limate scientists have been examining the past
environments and archaeological remains of Norse Greenland, Iceland and
North Atlantic Islands for several years. They have been particularly
interested in the end period of the settlements in the early part of the
Little Ice Age
(1300-1870 CE) and have been able to analyse how well the Norse
responded to changes in economy, trade, politics and technology,
against a backdrop of changing climate.
They found that Norse societies fared best by keeping their options
open when managing their long-term sustainability, adapting their trade
links, turning their backs on some economic options and acquiring food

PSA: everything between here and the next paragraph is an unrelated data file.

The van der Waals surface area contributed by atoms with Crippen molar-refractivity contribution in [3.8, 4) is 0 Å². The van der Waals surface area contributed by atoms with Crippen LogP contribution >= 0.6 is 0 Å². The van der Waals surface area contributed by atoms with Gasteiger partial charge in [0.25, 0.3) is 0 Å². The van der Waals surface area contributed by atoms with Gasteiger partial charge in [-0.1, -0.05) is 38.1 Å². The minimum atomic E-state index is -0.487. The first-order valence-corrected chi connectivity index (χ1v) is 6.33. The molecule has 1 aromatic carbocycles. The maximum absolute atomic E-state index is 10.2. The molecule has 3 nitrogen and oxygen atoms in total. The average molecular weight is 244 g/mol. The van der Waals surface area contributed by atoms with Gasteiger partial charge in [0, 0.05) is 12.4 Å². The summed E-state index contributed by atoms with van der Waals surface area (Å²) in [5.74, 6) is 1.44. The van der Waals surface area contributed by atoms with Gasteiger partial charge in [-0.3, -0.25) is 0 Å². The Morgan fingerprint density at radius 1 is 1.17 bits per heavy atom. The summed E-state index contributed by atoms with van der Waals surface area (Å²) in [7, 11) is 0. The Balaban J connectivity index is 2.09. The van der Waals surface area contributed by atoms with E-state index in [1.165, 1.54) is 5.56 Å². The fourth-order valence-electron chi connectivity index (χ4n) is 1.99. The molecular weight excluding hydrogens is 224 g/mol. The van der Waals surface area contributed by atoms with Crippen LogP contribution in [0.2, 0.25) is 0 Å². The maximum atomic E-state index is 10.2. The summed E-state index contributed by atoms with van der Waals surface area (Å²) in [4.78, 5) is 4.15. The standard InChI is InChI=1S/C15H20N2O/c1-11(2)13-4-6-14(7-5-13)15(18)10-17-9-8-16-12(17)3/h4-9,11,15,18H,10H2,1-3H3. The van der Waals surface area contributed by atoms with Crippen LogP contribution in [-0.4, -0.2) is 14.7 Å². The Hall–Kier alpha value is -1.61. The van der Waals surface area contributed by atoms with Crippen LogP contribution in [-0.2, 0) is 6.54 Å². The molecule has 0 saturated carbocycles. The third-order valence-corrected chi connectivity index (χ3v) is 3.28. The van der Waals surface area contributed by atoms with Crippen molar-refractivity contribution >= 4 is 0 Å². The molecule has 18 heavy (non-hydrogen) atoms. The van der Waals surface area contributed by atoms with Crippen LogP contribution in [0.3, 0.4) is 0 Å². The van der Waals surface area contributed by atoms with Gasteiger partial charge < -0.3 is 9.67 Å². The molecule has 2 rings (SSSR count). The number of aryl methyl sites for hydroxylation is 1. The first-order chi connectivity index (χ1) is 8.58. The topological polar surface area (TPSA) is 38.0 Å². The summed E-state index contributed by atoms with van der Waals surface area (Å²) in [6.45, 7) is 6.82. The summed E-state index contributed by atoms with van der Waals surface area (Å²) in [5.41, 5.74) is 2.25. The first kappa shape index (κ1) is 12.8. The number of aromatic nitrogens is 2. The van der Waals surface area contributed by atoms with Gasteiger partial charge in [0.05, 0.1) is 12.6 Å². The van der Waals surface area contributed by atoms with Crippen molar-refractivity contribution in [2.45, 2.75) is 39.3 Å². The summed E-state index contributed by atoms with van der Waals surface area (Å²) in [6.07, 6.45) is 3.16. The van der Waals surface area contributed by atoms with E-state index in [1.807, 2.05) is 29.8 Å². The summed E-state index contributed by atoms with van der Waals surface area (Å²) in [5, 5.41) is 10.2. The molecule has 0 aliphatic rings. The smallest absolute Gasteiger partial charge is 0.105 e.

from a variety of wild and farmed sources. Researchers say their
findings could help inform decisions on how modern society responds to
global challenges but also warns of inherent instabilities that do not
directly link to climate.
In the middle ages, people in Iceland embraced economic changes
sweeping Europe, developed trading in fish and wool and endured hard
times to build a flourishing sustainable society. In Greenland, however,
medieval communities maintained traditional Viking trade in prestige
goods such as walrus ivory.
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